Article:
THE BUXTON MUSEUM, officially opened in 1967, was Raleigh Township's Centennial Project as a memorial to the Elgin Settlement, haven for the fugitives of the American system of slavery in the pre-Civil War years.
THE ELGIN SETTLEMENT, which was for many the last stop on the Underground Railroad, was founded in 1849. Under the guidance and supervision of Rev. William King, this historic Black settlement soon flourished, becoming a self-sufficient community of some 1200 to 2000 persons. Its first school, the Buxton Mission School, soon surpassed its neighbours in academic achievements. The settlement built around an agricultural economy included many thriving businesses owned and operated by the settlers, such a saw and grist mill, a pot ash and pearl ash factory, a brick yard, hotel, blacksmith shop, and dry goods store, among others. Part of the success of many of the early inhabitants was assisted by the fact that the employment opportunities offered by the construction of the cross-Canada railway enabled them to purchase outright the land they had settled. In addition, to their many achievements they placed a strong emphasis on quality education for themselves and their children.
FOLLOWING THE CIVIL WAR and during the Reconstruction period in the United States, many settlers returned to their homes in the south to help educate their recently emancipated friends and neighbours.
NOW KNOWN AS BUXTON, the Elgin Settlement is one of the few remaining Black Canadian settlements still in existence since the pre-Civil War era. The co-operative community spirit has preserved the way of life with which it began.
THE FINAL SETTLEMENT SCHOOL AND LAST REMAINING SETTLEMENT CABIN, now function as part of the museum. As well, three churches built during the settlement's early years still serve this community. The road and drainage systems built by the early settlers still serve the widespread farming area.
THE MUSEUM'S PRIME CONCERN is the preservation of material and artifacts of Raleigh, with special emphasis on the history and accomplishments of the original settlers in the Elgin Settlement and their descendants. Among other things, it houses the bed, dresser, diary, and copies of papers belonging to Rev. William King as well as many other articles and papers of historical significance in this community.
SINCE 1972, RESEARCH has been ongoing. Most of the people of the Elgin Settlement have been identified and indexed. Considerable other information is now available in the museum, in forms of records and family trees. Although, the research focus has been mainly on Elgin Settlement people, it was inevitable that it would extend into other areas as well. If you are looking for your roots, we may have a piece of the puzzle.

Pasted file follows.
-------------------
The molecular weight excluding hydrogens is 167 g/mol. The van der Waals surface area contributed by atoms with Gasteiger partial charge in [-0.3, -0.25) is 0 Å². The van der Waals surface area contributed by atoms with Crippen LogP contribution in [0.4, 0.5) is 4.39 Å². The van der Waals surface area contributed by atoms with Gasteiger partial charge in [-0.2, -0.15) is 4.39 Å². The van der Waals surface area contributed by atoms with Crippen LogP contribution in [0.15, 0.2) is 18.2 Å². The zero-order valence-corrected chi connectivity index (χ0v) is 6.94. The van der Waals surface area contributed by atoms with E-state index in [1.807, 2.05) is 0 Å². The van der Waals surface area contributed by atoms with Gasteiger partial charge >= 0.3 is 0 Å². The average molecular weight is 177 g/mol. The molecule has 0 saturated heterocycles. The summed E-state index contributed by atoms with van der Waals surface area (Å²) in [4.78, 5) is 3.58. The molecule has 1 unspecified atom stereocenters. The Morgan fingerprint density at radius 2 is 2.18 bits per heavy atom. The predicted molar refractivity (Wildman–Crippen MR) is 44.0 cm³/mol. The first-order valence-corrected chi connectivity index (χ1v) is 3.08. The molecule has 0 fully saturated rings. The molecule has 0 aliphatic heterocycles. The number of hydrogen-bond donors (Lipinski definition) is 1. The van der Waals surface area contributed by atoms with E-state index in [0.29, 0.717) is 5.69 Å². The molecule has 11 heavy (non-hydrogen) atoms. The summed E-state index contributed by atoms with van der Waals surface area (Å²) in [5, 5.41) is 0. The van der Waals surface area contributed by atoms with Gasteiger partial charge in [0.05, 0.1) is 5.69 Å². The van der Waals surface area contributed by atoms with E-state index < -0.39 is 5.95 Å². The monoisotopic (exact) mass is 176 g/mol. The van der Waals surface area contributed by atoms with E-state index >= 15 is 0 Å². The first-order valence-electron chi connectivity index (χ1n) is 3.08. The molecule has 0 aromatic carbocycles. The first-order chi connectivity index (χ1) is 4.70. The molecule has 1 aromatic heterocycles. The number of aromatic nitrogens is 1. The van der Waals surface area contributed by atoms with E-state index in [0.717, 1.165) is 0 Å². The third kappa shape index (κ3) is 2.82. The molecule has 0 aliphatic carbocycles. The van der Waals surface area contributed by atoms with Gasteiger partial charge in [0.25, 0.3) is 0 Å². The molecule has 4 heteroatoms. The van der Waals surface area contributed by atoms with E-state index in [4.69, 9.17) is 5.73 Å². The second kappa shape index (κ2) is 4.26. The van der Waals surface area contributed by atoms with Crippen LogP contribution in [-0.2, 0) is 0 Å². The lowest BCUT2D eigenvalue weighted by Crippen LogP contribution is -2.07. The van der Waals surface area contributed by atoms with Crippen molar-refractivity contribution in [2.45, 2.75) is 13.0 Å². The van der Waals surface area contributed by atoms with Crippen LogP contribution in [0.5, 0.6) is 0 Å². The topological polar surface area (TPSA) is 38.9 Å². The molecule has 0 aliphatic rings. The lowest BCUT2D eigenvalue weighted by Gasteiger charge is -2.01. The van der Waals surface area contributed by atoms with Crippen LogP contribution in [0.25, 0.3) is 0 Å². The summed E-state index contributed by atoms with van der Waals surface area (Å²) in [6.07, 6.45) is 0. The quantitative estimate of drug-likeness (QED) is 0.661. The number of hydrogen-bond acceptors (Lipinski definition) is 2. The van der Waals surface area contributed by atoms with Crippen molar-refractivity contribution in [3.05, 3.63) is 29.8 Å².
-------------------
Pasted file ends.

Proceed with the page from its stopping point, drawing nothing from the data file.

THE MUSEUM SITE INCLUDES the Buxton Museum, S.S. #13 Raleigh (Buxton) Schoolhouse (1861), the Colbert/Henderson Cabin (1854), and the Shadd Barn (restoration to be completed in 2009). Local church cemeteries (1857) are on the grounds adjacent to the museum. Facilities include a large picnic shelter and barbecue, washrooms, a wheelchair access ramp to the museum and plenty of free parking. Of special note is the Research Area, which contains resource materials, pertaining to local history and genealogy.
THE MUSEUM IS MAINTAINED through grants from the Municipality of Chatham - Kent, the Ontario Ministry of Culture and Communication, admission fees, and donations. Descendants of those original settlers who elected to remain in Canada continue to inhabit North Buxton today. Though no longer the flourishing community it once was, it remains a vital and active Black Canadian village, which continues to remember and preserve its role and roots in North American Black history and in the history of Canada. In 1964, these descendants petitioned the Raleigh Township Council to allow them to use the grants provided for Centennial projects by the Federal and Provincial Governments. Raleigh's portion of the funds required was raised entirely within the village of North Buxton, through the efforts of the villagers.